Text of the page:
As rules for public entertainment spots are tightened, several MPs called for more stringent guidelines for outlets near residential areas or in mixed-use developments.
Ms Lee Bee Wah (Nee Soon GRC), Ms Denise Phua (Jalan Besar GRC) and Mr Melvin Yong (Tanjong Pagar GRC) asked if there are minimum distance requirements to approve public entertainment spots near residences, religious spaces, schools or in mixed-use developments.
They were among 11 MPs who spoke on the Public Entertainments and Meetings (Amendment) Bill, which was passed yesterday. All supported the changes to the law.
Ms Lee suggested that police impose conditions on entertainment establishments to prohibit employees from being scantily clad. In reply, Parliamentary Secretary for Home Affairs Amrin Amin said "such conditions are already in place and employees have to be decently attired when carrying out their duties".
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Mr Yong noted residents in his constituency said bouncers at entertainment venues may ask patrons to smoke or fight outside the outlets, so they avoid getting demerit points or violating licensing conditions.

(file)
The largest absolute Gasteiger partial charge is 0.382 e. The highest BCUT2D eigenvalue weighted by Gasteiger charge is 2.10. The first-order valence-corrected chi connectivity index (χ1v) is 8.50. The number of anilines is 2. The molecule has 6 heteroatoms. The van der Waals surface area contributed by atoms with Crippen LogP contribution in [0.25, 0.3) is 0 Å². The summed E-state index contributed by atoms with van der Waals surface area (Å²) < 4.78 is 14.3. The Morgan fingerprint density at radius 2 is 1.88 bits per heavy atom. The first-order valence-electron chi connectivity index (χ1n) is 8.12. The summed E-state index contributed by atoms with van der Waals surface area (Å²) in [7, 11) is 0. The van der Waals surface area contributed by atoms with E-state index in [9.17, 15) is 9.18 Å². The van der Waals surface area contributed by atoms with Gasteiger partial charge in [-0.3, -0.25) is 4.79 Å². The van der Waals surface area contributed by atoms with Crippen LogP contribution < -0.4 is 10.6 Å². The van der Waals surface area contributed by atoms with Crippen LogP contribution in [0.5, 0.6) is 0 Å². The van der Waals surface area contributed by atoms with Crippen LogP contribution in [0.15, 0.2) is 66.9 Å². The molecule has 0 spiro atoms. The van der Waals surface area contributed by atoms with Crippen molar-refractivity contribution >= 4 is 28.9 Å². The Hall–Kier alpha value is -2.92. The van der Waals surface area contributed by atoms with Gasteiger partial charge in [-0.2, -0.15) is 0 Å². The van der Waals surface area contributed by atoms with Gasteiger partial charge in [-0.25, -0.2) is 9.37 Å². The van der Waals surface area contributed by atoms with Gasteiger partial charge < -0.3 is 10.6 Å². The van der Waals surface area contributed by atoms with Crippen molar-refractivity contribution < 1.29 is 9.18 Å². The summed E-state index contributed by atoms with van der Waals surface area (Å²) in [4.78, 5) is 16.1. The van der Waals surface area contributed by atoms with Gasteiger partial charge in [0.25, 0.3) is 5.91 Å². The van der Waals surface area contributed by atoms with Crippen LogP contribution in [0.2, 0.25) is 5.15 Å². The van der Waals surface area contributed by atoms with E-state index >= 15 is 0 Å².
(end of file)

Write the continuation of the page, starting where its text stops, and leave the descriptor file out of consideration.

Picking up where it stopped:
He asked: "Would the police also consider setting up surveillance cameras outside selected public entertainment outlets... where these outlets co-exist with residences?"
Singapore has a highly dense urban environment and it is difficult to impose minimum distances between public entertainment and other land use types. A case-by-case approach is taken in such matters.''
PARLIAMENTARY SECRETARY FOR HOME AFFAIRS AMRIN AMIN
Nominated MP Randolph Tan also urged the Home Affairs Ministry to take a stronger stand in addressing "negative issues that are associated with such establishments", as the Bill deals with what occurs on their premises but incidents may take place in their vicinity.
In response, Mr Amrin said the authorities are "exploring new licensing conditions" to address incidents originating from establishments.
"Licensees should take reasonable steps to respond to incidents that originate from their premises even if they spill out of the premises," Mr Amrin said.
Security officers found to be the cause of fights could have their licences revoked, he added.
Meanwhile, Ms Phua urged the Government to consider adopting a "whole-of-government approach" to ensure a more "appropriate" tenant mix of licences and businesses in residential estates. She also suggested that the building of mixed developments be reconsidered, as "nightclubs, massage parlours, bars and other entertainment spots in buildings with residents living above are most likely the sources of complaints and conflicts".
Replied Mr Amrin: "Singapore has a highly dense urban environment and it is difficult to impose minimum distances between public entertainment and other land use types. A case-by-case approach is taken in such matters."